Immediately involve your audience. You can do this by conducting a quick energizer activity (see Chapter 7). You can also engage participants in a quick question-and-answer activity by raising expectations with questions such as "How many of you would like to walk out of here with at least five ideas on how to maximize your own effectiveness?"
A couple of quick standard activities that you can use that involve a bit of humor and some physical movement follow.
The first is to have everyone stand and face you and extend their arms straight out in front of them with palms facing each other. On the count of three, have everyone in unison rapidly bring their hands together and clap five or six times. Once done, casually say, "Thank you. Please be seated. I just wanted to be able to tell everyone back home that I got a standing ovation today." This type of activity gets the blood flowing, raises anticipation and expectations, adds humor, and helps break the ice a bit.
A second movement activity, which ties into the brain-based learning that you read about in Chapter 1, is tied to cross-lateral movement, or movement in which one side of the brain is controlling activity on the opposite side of the body. Cross-lateral activity stimulates different parts of the brain. To accomplish this, have everyone stand and raise their hands as high above their head as possible. Have them shake their hands vigorously for a few seconds, then tell them to lower the left hand but keep the right one up and shake it. After a few seconds, reverse and have the left hand lowered and right one raised, then shaken. Next, have participants reach across behind their necks with the left hand and pat their right shoulder several times (you can add humorous commentary throughout the activity such as "You have all done a good job so far so give yourself a pat on the back"). After a few seconds, have them reverse and pat the left shoulder with the right hand. Have them then reach across the front of their bodies and pat the left hip with the right hand, then the right hip with the left hand. Continue such movements touching different parts of the body with opposite hands for a few minutes to get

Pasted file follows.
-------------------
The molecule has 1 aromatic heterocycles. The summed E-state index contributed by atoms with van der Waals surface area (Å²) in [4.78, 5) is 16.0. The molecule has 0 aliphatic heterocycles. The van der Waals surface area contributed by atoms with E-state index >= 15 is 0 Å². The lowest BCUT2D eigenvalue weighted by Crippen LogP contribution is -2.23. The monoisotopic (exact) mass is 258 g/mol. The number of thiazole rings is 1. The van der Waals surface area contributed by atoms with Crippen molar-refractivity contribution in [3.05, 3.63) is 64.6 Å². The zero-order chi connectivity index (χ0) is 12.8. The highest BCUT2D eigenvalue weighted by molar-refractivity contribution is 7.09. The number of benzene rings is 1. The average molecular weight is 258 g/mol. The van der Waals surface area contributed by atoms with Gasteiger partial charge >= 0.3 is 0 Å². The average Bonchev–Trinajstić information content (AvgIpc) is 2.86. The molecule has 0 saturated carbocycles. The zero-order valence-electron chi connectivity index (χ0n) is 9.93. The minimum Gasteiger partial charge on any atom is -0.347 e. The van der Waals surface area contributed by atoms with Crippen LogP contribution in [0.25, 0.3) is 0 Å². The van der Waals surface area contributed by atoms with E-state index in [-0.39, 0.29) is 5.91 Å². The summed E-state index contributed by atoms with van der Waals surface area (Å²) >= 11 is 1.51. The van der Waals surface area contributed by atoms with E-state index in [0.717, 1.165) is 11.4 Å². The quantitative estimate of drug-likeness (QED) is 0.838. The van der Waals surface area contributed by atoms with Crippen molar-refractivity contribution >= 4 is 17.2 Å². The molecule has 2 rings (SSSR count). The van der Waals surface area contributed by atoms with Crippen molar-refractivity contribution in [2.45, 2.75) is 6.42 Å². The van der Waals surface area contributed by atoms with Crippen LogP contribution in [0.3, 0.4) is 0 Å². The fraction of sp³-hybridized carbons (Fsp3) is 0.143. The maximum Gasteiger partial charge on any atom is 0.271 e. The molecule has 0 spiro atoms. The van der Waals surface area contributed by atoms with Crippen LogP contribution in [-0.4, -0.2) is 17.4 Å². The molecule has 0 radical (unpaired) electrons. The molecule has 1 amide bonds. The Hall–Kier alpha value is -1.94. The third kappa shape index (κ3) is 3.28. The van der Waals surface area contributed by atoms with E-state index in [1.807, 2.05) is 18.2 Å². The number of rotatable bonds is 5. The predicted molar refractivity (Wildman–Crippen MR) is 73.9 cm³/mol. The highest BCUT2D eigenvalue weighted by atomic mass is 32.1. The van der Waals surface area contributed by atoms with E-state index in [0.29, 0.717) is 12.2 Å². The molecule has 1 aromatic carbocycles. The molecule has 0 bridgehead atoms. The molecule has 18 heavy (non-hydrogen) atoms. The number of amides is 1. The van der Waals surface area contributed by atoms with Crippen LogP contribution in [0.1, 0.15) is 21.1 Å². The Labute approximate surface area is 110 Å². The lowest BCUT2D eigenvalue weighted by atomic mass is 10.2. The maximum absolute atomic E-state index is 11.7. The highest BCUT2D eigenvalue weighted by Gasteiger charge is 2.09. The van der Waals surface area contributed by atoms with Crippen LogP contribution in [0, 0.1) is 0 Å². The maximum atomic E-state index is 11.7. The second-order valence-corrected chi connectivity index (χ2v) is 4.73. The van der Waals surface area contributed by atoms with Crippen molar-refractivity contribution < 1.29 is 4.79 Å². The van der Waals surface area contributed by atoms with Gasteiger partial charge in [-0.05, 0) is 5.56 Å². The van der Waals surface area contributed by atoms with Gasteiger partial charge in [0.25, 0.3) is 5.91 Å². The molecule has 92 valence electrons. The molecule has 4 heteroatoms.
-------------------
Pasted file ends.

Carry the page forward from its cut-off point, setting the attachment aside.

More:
Beginning on a
Beginning on a
Keep administrivia to a minimum
MINDMAP 2. Beginning on a High Note participants moving and to activate their minds. The latter occurs because learners have to consciously think about which body part to use and how to accomplish the activity given in the instructions. Cross lateral activities can also be used throughout a session when you need a quick energizer after periods of sitting.
Create an institution where people aren't allowed to be curious, and people won't be curious. —Tom Peters Liberation Management
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